Michael Bell was recently interviewed by the online magazine Pieces, which seeks to explore the various materials that we use so often in everyday life and their multi-faceted functions.
The current issue focuses on steel, it’s many applications in modern life, and features an interview with Michael. The interview can be read here.
From The World Newspaper, Coos Bay, Oregon
By Jo Rafferty
Michael Bell started up the electric motor on a gigantic press he uses to shape the blades of Japanese swords.
“Bam! Bam!” The dies clanked together on the approximately 3-foot-long flat piece of steel, turned red from the heat of the forge fire.
“It’s 1,500 degrees, but it will go all the way up past 2,000 as it warms up,” Bell, 61, said loudly over the hissing of the forge, which sounded like a heavy wind storm.
The warmth of the fire quickly spread throughout the cold workshop.
The press is one way of shaping the hot metal. The other is by hand, using a hammer on an anvil.
Read the rest of the article online at The World Link.
This article is also available in PDF format with photographs.
I met Michael Bell on August 26, 1984 at a knife show in San Jose, California. It was a momentous meeting which I recall vividly. There were some star players at this show. Of special import was Bernard Levine who introduced me to Michael Bell and, in turn, also introduced Michael to Bob Loveless. Michael lived in San Francisco and was the owner of Mission Cutlery; and in addition to selling, sharpening and repairing cutlery, he also was making and repairing Japanese swords.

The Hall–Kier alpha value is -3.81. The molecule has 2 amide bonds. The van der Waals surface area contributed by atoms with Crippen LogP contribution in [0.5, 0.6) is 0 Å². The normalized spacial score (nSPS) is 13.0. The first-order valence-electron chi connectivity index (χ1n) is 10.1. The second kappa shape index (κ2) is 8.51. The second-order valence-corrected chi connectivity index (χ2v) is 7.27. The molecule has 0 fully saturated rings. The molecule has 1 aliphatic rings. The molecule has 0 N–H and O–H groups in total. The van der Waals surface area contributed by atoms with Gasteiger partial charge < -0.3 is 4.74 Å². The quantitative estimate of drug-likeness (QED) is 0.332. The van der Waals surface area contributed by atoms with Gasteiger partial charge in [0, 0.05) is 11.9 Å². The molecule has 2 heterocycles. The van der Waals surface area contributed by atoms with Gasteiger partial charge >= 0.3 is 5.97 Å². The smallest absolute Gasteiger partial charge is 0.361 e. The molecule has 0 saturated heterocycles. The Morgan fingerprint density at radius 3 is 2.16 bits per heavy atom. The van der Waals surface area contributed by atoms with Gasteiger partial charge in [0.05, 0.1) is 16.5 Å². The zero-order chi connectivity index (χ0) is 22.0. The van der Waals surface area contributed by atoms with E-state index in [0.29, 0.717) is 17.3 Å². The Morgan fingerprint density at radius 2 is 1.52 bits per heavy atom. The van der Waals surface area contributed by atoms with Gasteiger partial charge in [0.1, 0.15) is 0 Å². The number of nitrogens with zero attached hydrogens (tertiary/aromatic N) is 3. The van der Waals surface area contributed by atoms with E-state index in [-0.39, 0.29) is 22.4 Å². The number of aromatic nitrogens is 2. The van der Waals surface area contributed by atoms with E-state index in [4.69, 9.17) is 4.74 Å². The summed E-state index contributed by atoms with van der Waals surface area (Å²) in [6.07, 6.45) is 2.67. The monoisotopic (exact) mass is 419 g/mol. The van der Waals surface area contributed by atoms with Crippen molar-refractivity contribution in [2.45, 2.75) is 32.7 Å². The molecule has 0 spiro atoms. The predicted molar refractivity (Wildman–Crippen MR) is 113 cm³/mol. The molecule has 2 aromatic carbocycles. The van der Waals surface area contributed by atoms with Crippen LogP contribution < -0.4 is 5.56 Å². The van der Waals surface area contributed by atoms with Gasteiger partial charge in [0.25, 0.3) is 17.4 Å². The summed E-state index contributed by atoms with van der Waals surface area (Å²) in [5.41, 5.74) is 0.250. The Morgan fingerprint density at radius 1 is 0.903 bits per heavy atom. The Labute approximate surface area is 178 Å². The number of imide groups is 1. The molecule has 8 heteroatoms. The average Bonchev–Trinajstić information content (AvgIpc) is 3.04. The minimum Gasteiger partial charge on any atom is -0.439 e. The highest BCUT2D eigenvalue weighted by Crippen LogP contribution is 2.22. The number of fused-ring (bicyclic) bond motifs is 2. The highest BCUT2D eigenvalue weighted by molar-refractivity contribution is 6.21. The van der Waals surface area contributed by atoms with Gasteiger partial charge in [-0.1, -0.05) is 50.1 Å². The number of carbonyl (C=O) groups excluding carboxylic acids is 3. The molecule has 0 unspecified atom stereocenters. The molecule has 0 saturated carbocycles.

Continue reading ““Michael Bell, Dragonfly Forge” by Dennis Ellingson – Knife World”
This link to an interactive tour by the Boston Museum of Fine Arts has some very nice detailed photos, mostly of tsuba and other koshirae fittings. We especially love nice Higo openwork iron tsuba.
Someone sent us an email with this link from an episode of Antiques Roadshow on PBS.
She does not seem not qualified to judge Japanese swords. The prices also seemed very high considering the lack of information on the blades themselves.
An article and photos from 2005 by Kathryn Ortland and Justin Speyer. The article is in PDF format and was previously available online and can be read here.
It has been said the Japanese sword possesses a soul of its own–that it is an extension if not the very counterpart of the warrior’s soul itself. I believe this to be true, though I also maintain that the sword is a reflection of its creator–the tosho, the swordsmith. The swordsmith is charged with the arduous task of upholding a tradition that has existed for well over a thousand years. With only the barest of resources–iron, sand, fire–combined with his knowledge and the strength of his hands, the tosho must strive to create something greater than himself, instilling life in each blade with every strike of his hammer. Continue reading “Reflections of Steel, by Win Prue”
An older article from Swordforum Magazine.
” This year, the Alabama Forge Council’s (AFC) annual Bladesmithing Symposium featured special guest Michael Bell – a swordsmith from Oregon and one of the premiere smiths working today, trained in the Japanese tradition by five-year apprenticeship under Master Swordmaker Nakajima Muneyoshi in 1970.”
The rest of the article is available here.
Article and photographs by Adrian Ko.